'Super Bloom' Plan Goes Smoothly, Another Day Of Crowds Expected Sunday
LAKE ELSINORE (CNS) - Officials today (Sunday) are expecting another day of crowds wanting to get a glimpse of the ``Super Bloom'' in Lake Elsinore, and warned visitors to plan for at least an hour-long wait to ride the shuttle to the colorful poppy fields and another hour to return.
On Saturday, at least 3,000 people visited the fields before noon, Lake Elsinore spokeswoman Nicole Dailey said.
There was some congestion on Interstate 15 going in and out of Lake Elsinore early on but by afternoon plans to shuttle visitors to and from theSuper Bloom location seemed to be working well.
``The poppy plan, the poppy playbook is working as we anticipated, Lake Elsinore Mayor Steve Manos said. ``The freeway is largely moving and not gridlocked as it was before.''
Officials announced a coordinated strategy on Thursday to mitigate the influx of people likely to converge on Walker Canyon this weekend.
A shuttle service will be available from 6 a.m. to 8 p.m., with buses
retrieving people every few minutes from a dirt parking lot adjacent to the
Nichols Road exit from northbound Interstate 15, and at the Lake Elsinore
Outlets Mall for people exiting I-15 from the south, officials said.
``The Super Bloom has created significant challenges for the community
and shown the world the natural beauty of Lake Elsinore,'' Manos said.
``Together, we want to make this a much more manageable experience.''
The acres of orange and yellow poppies carpeting hillsides in Walker
Canyon, thanks to heavy winter rains, were unlike anything he'd ever seen,
Manos said, acknowledging that social media buzz had raised interest to a level
no one could have anticipated.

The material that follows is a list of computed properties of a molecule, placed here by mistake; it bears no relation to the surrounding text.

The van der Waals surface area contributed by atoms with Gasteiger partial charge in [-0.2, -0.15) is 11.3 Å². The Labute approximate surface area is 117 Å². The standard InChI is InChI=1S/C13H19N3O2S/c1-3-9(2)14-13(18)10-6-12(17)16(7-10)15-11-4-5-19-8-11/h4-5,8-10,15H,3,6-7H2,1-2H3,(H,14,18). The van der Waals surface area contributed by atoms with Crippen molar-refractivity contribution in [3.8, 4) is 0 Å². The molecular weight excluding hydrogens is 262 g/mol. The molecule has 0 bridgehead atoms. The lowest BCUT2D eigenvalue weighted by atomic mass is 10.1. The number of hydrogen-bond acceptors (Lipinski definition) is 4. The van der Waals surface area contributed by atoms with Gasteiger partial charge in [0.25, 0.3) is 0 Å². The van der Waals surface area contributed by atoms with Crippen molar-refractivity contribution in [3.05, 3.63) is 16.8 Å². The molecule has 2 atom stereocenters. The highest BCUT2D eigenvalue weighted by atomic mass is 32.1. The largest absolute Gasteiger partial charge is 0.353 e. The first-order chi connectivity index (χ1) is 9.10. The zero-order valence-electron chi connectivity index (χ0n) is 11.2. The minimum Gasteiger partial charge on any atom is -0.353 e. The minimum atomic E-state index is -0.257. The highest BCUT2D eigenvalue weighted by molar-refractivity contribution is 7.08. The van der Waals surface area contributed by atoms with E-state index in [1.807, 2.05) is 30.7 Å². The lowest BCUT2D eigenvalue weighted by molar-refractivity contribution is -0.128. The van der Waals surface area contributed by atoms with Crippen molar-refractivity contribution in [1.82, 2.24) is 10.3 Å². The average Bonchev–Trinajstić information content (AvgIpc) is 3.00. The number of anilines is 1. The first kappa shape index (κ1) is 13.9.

Last weekend became chaotic when sightseers -- by one estimate, 50,000
people at any given time -- swamped Lake Elsinore to trek into the canyon
from Lake Street to take pictures and video, as well as walk in the poppy
fields. Public safety officials completely closed access to the canyon Sunday
after city roads turned into virtual parking lots, and one city employee who
was attempting to direct traffic was clipped by a hit-and-run driver, suffering
The mitigation plan this weekend incorporates full road closures,
limited access routes and an expanded shuttle service to contain traffic and
Riverside County sheriff's Capt. Michael Lujan said segments of Lake
Street and Nichols Road will be restricted, with no through traffic. He added
that no pedestrian or vehicle traffic will be permitted to enter Walker Canyon.
According to Caltrans spokesman Catalino Pining, changeable overhead
message signs along I-15 and the Riverside (91) Freeway will keep motorists
informed as to traffic conditions in and around Lake Elsinore, as well as what
detours are in place.
``Use alternate routes whenever possible -- Interstate 215 and state
Route 74,'' Pining said.
California Highway Patrol Capt. John Tyler said more officers will be
``out roving'' this weekend, particularly when access to the canyon will be
``We were overwhelmed last weekend,'' Tyler said. ``We'll have
additional officers out there to keep people moving.''
Last Sunday, an estimated 500 motorists parked on the shoulders of I-
15 and stampeded into Walker Canyon when they encountered hours-long backups
going into Lake Elsinore, according to the CHP.
``We ask visitors to be respectful of local residents and treat the
area as you would want to be treated in your neighborhood,'' county Department
of Transportation Director Juan Perez said. ``Please be patient and follow the
signage on the freeways and surface roads. We're blessed by this natural
wonder, and we want this to be a good experience for all.''
Perez said Horsethief Canyon at Temescal Canyon Road, as well as
Hostettler Road at Temescal Canyon and De Palma Road -- all in the Temescal
Valley -- will be restricted to residents-only traffic, with deputies checking
Area residents last weekend fumed in social media posts about the
monstrous traffic and that vegetation was being needlessly trampled as people
roamed into the canyon, leaving designated pathways.
County Parks & Resources Chief Dustin McLain told reporters that
visitors should ``stay on trails, bring water and wear sturdy shoes'' to view
``It's two miles in and two miles out to see Mother Nature at her
best,'' McLain said, estimating that the bloom will be gone in two to three
He emphasized that people should also stick to trails to avoid
rattlesnakes, which are emerging from winter hibernation.
More information about the weekend closures and Super Bloom
sightseeing is available at www.Lake-Elsinore.org .